Thursday, November 29, 2012–Saturday, February 2, 2013
Galerie Richard is pleased to present Peter Rogiers' first solo exhibition in New York from November 29, 2012 through February 2, 2013. Peter Rogiers (b. 1967) is a Belgian sculptor living near Leuven. The exhibited sculptures portray his exuberant creativity that thrives on his taste for taking risks. They are characterized by an overwhelming spatial impact, an inherent dynamism achieved through antagonisms between lightness and heavy classical statuary as well as unexpected assemblages. The works are firmly rooted in art history even if they challenge it with irreverence.
The first creative idea is simply to make a good sculpture, I mean the elementary idea of what a sculpture can be: shapes, lights, balance, relationship with base, etc. That's when I choose my subject, for example a palm tree, a bird, or a figure. The subject itself is not of significant interest to me. I always improvise and change while I'm in the process of making the work. I change the sculptures by instinct, let it rest, and then think it over to balance between rationality and intuition. Often I leave some imperfection in them, because I also think you can 'kill' the work if you try to refine it too much.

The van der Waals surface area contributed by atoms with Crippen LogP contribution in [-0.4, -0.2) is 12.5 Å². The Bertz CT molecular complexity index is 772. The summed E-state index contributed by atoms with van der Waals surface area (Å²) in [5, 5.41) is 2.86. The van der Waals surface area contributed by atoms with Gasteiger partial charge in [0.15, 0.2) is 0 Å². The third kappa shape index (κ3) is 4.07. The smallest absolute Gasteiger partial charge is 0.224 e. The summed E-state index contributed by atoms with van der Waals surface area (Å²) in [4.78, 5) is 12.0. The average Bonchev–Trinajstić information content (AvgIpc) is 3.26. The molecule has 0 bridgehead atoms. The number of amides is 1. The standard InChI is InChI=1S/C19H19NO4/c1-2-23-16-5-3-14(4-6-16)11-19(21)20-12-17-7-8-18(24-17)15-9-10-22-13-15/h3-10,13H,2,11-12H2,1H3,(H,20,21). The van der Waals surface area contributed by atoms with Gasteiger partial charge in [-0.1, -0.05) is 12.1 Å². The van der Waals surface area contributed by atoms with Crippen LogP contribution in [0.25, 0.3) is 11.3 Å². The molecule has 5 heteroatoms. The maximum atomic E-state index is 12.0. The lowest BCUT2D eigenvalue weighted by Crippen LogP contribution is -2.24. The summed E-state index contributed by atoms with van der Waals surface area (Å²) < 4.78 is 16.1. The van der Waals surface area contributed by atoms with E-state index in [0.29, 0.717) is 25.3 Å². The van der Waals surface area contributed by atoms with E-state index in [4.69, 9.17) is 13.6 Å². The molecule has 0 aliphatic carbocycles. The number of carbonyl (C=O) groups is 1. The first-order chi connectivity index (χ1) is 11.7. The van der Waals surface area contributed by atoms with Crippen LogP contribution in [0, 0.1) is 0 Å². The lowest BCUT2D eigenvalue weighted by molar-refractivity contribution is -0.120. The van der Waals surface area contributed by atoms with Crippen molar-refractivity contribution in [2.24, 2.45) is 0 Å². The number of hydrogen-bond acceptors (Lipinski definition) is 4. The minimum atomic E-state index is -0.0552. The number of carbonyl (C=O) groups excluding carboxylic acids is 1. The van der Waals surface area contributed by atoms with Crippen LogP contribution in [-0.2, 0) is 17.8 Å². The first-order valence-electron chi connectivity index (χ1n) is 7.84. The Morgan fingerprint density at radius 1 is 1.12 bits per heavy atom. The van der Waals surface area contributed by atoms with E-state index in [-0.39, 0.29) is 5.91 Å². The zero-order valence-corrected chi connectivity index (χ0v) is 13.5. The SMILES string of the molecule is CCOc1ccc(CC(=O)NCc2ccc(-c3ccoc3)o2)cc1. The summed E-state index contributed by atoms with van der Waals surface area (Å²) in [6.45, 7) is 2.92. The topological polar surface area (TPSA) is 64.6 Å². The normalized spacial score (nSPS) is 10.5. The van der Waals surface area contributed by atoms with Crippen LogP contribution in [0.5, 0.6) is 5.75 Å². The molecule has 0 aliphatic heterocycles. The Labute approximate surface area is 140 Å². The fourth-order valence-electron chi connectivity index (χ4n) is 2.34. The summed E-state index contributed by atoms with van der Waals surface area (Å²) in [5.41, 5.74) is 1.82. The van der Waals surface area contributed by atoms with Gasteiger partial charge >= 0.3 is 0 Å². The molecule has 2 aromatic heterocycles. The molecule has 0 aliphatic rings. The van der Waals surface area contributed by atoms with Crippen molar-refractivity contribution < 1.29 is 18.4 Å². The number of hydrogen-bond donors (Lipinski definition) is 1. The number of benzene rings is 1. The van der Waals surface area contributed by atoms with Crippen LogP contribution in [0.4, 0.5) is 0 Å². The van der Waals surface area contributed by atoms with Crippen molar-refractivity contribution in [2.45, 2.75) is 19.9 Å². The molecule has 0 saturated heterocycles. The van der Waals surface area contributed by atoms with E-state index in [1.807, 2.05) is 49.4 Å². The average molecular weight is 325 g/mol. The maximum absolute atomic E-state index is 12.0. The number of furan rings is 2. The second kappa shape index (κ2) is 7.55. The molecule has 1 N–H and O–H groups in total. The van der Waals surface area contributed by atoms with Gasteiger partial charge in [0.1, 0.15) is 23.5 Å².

- Peter Rogiers
Mixing different materials – steel, aluminum, epoxy, wood, polyester, acrylic resin Peter Rogiers unifies his sculptures with a unique color. Inspired by Brancusi and Serra, B-movies, comics, fairy tales and rock ‘n’ roll, he combines high art and low culture to render a more accurate perception of our present time through contemporary sculpture. He not only uses found material, but varies fundamental elements of his own work by expanding his visual vocabulary. The inherent curved dynamic of his sculptures are reminiscent of Baroque sculpture, especially in the sculpture titled The Governess. He manipulates the classical pose of a walking man in Strange Fruit by adding abstract shapes. The interconnection of the sculpture with its base is always enjoyable and unexpected. The sculpture entitled Zilver Fruit looks like a young palm tree. One can closely see its razor-like sharp leaves which instill an unexpected sense of danger. Rogiers succeeds by taking risks and challenging control in sculpture. He also experiences limits by driving his motorcycles in the European Championship circuit.